© 2022 Kansas City Public Radio
NPR in Kansas City
Play Live Radio
Next Up:
Available On Air Stations

Kansas City Police Think Drunk Driver Destroyed A Jun Kaneko Sculpture At Convention Center

Julie Denesha
Only a few shards of ceramic survived the car crash that destroyed one of the seven sculptures created by Nebraska-based artist Jun Kaneko.

Kansas City Police say an "errant vehicle" destroyed one of seven ceramic sculptures by Jun Kaneko. The work titled “Water Plaza,” was located at the Kansas City Convention Center and funded by the city’s One Percent for Art Program.

One of the large-scale, hand-built and glazed ceramic pieces by Japanese-American artist Jun Kaneko was destroyed late in the evening on Aug. 12, in what police describe as "a hit and run, property damage incident." The damage is irreparable and a DUI investigation is pending.

It was one of seven pieces titled “Water Plaza.” The sculpture series was selected by the city in 2006 and installed on the plaza south of the Kansas City Convention Center's Grand Ballroom.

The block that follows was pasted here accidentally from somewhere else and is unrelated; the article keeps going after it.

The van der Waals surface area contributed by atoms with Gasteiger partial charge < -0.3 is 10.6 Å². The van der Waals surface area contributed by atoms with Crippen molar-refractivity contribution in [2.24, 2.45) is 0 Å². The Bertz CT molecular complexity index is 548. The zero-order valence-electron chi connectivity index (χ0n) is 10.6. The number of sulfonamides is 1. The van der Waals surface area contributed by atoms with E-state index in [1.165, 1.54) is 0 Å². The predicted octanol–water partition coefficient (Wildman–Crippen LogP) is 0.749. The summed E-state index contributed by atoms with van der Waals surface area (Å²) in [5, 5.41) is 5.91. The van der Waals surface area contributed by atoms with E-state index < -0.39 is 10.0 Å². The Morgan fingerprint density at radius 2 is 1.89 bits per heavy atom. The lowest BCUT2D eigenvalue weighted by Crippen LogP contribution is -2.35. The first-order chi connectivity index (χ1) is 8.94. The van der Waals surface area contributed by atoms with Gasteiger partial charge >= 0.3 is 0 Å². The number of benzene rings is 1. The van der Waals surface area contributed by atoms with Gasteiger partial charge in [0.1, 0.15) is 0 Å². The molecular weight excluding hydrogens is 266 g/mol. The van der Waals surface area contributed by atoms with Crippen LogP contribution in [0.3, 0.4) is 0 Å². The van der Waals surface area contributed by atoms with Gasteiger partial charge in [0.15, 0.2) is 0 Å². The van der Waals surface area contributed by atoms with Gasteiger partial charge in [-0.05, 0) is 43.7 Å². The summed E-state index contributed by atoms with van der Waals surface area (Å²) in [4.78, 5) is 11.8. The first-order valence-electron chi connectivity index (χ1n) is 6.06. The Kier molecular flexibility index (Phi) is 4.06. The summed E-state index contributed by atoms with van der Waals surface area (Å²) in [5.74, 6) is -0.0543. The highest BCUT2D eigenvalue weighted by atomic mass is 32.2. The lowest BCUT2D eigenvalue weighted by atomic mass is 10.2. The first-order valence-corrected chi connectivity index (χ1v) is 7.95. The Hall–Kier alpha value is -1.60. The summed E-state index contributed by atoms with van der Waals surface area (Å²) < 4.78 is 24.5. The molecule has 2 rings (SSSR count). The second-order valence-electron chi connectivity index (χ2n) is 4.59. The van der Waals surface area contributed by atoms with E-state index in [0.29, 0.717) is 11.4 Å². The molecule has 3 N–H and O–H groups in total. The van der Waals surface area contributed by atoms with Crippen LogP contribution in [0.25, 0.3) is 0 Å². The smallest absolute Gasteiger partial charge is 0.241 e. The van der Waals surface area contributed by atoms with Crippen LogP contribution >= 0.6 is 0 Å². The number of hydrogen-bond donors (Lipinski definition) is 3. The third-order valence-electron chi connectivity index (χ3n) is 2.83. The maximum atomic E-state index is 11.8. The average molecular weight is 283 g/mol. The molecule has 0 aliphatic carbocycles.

Kaneko, based in Omaha, Nebraska, is known for his large ceramic works and his public art installations can also be found in New York, Tokyo and Chicago.

Julie Denesha
The Kauffman Center for the Performing Arts is visible from the convention center plaza where as six of the seven large-scale ceramic sculptures by Jun Kaneko remain undisturbed. Only one sculpture was shattered in the incident.

The popular public artwork was a part of the One Percent for Art Program. Since1986, Kansas City has required "the construction, reconstruction or remodeling of any municipal building to include an amount equal to one percent of the engineer's estimated cost of improvement for the acquisition and installation of works and other aesthetic adornments."

In a statement, Maggie Green, the spokeswoman for KCMO Public Works, says the remaining six ceramic forms and a work located inside the building were not damaged during the incident.

"We are exploring the replacement costs and options for moving forward," Green said in an email.

Julie Denesha is a freelance multimedia journalist based in Kansas City. Contact her at julie@kcur.org.
KCUR serves the Kansas City region with breaking news and powerful storytelling.
Your donation helps make nonprofit journalism available for everyone.